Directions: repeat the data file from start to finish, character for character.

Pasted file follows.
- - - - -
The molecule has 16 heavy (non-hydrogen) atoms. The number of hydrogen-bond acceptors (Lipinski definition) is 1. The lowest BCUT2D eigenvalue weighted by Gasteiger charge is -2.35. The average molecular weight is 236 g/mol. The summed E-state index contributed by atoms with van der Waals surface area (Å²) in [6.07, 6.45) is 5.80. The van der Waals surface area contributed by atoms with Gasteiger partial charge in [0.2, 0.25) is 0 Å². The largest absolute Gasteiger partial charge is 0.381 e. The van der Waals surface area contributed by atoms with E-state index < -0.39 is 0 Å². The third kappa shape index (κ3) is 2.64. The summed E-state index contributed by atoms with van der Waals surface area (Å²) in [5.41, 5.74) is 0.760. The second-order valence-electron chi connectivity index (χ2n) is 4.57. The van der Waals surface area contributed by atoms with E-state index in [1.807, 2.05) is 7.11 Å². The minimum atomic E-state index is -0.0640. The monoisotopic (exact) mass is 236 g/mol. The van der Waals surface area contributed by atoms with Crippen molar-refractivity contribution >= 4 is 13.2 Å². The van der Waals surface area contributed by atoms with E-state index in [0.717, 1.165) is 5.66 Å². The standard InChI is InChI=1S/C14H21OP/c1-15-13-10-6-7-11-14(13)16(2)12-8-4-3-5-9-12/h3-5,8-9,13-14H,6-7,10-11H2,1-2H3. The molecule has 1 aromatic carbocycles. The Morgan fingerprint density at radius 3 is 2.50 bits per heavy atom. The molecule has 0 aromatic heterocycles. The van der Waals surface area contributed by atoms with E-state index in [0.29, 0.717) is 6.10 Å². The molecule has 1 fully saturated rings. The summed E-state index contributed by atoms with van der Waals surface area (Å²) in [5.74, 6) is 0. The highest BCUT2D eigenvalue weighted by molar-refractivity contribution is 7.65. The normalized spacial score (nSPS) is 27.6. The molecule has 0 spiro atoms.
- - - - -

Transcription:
The molecule has 16 heavy (non-hydrogen) atoms. The number of hydrogen-bond acceptors (Lipinski definition) is 1. The lowest BCUT2D eigenvalue weighted by Gasteiger charge is -2.35. The average molecular weight is 236 g/mol. The summed E-state index contributed by atoms with van der Waals surface area (Å²) in [6.07, 6.45) is 5.80. The van der Waals surface area contributed by atoms with Gasteiger partial charge in [0.2, 0.25) is 0 Å². The largest absolute Gasteiger partial charge is 0.381 e. The van der Waals surface area contributed by atoms with E-state index < -0.39 is 0 Å². The third kappa shape index (κ3) is 2.64. The summed E-state index contributed by atoms with van der Waals surface area (Å²) in [5.41, 5.74) is 0.760. The second-order valence-electron chi connectivity index (χ2n) is 4.57. The van der Waals surface area contributed by atoms with E-state index in [1.807, 2.05) is 7.11 Å². The minimum atomic E-state index is -0.0640. The monoisotopic (exact) mass is 236 g/mol. The van der Waals surface area contributed by atoms with Crippen molar-refractivity contribution >= 4 is 13.2 Å². The van der Waals surface area contributed by atoms with E-state index in [0.717, 1.165) is 5.66 Å². The standard InChI is InChI=1S/C14H21OP/c1-15-13-10-6-7-11-14(13)16(2)12-8-4-3-5-9-12/h3-5,8-9,13-14H,6-7,10-11H2,1-2H3. The molecule has 1 aromatic carbocycles. The Morgan fingerprint density at radius 3 is 2.50 bits per heavy atom. The molecule has 0 aromatic heterocycles. The van der Waals surface area contributed by atoms with E-state index in [0.29, 0.717) is 6.10 Å². The molecule has 1 fully saturated rings. The summed E-state index contributed by atoms with van der Waals surface area (Å²) in [5.74, 6) is 0. The highest BCUT2D eigenvalue weighted by molar-refractivity contribution is 7.65. The normalized spacial score (nSPS) is 27.6. The molecule has 0 spiro atoms.